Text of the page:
When they arrived at the hill where the poles were erected, Mariam noticed that this was not the usual place for executions. This was on a hill, and could be seen from far away. The hill of the skull. The hollow hill of Golgotha. Mariam felt the cold water run down her spine. Then she corrected herself. There were reasons for this, however morbid.
A warm hand found hers. She turned and saw the lovely eyes of a good friend. Young John had found her in the crowd. He stood with the women representing the disciples of the man who had taught so many so much.
The soldiers lifted the pole out of its holder in the ground. They laid it down on the sand. Simon was told to place the cross beam in the cut out indentation where it fitted so they could tie them together. Yeshua was told to relinquish his shirt and lay down on the cross. The centurion produced three nails and pointed to the hammer waiting in its holder next to where the pole belonged.
Mariam watched her husband stretch out his arms and lie still while the soldier hammered the nail through his wrists. They knew not to hit his main arteries. Then he would die too quickly. She listened to the clangs of the hammer as it hit the nails and watched his face for his response. He didn’t cry out, he didn’t protest, he silently allowed it all to happen.
His feet were placed on top of each other and the third nail was sent through them. A soldier produced a plaque which got hammered to the top of the cross.
Then they lifted it up, and carried it over to where it needed to go into the receptacle in the ground. It was pushed upright and it sank into its hole with a clank.
His body slumped down and was hanging from his wrists. He lifted his head to breathe better, pushing a little up from his feet. The pain was convulsing through his body and he was forced to allow gravity to win.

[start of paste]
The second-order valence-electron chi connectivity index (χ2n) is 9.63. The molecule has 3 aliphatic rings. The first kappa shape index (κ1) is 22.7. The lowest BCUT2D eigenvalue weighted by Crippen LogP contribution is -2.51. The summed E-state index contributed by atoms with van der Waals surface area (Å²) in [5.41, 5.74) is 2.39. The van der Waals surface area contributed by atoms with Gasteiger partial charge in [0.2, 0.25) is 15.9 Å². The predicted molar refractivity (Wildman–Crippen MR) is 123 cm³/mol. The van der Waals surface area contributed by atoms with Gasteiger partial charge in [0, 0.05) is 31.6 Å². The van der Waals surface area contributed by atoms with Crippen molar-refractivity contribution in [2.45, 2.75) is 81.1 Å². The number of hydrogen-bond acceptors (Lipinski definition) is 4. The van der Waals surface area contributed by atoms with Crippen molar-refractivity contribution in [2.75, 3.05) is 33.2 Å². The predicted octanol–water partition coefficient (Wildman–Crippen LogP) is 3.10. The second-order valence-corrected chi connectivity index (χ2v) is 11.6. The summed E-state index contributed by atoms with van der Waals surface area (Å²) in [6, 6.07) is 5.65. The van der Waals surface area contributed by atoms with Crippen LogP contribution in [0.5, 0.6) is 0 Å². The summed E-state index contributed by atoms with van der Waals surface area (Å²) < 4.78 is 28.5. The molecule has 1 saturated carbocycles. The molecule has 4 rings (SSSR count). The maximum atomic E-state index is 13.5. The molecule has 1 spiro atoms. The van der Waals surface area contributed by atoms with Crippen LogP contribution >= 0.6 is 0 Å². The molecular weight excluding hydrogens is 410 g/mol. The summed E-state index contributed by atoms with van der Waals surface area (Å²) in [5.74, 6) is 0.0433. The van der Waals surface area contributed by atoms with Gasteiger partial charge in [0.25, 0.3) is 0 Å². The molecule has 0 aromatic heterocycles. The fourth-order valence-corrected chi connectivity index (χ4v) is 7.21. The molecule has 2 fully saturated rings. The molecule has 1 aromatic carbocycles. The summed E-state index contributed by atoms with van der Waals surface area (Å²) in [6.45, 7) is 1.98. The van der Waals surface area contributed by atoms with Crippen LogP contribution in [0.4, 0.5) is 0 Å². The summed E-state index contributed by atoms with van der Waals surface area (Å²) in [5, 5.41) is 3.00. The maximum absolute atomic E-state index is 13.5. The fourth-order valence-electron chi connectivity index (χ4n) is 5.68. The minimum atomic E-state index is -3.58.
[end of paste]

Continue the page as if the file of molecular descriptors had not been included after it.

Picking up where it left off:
The three women rushed up to the cross as soon as the soldiers left him alone. They touched his feet, they cried with him. Mariam touched his leg and reached for him. She felt how exhausted he was. The excruciating pain was numbing and at the same time it kept him alert. Using all she knew, she tried to fuse with him, merge with him a little, take on some of the pain he felt. He didn’t let her. He had closed his field. His life force was being concentrated in the center of his body. She knew he was dying.
Remember the sponge, Mariam heard from somewhere. Bashra was talking to her from her herb bag. She had prepared a sponge with some special herbs for this occasion. Now was the time to use it. Thanks.
She turned away from the others and found it quickly in her bag. Looking for one of the soldiers, she found the centurion standing there looking at the inscription on top of the cross. He was again scratching his head and adjusting his helmet trying to give the words meaning.
“Please. Dip this in water and give it to him. He is thirsty.”
“He is dying, madam. It won’t help.”
“Please. Let me comfort him, even for a moment.”
The centurion had instructions to allow the women to administer to the prisoner. He didn’t see any harm in offering a dying man a drop of water. The centurion called one of the soldiers and gave the order. Mariam watched as he dipped the sponge in a water bucket and attached it to a long reed to be able to reach him. Yeshua was hardly conscious, but he noticed the wet thing touching his lips and managed to suck some drops off it.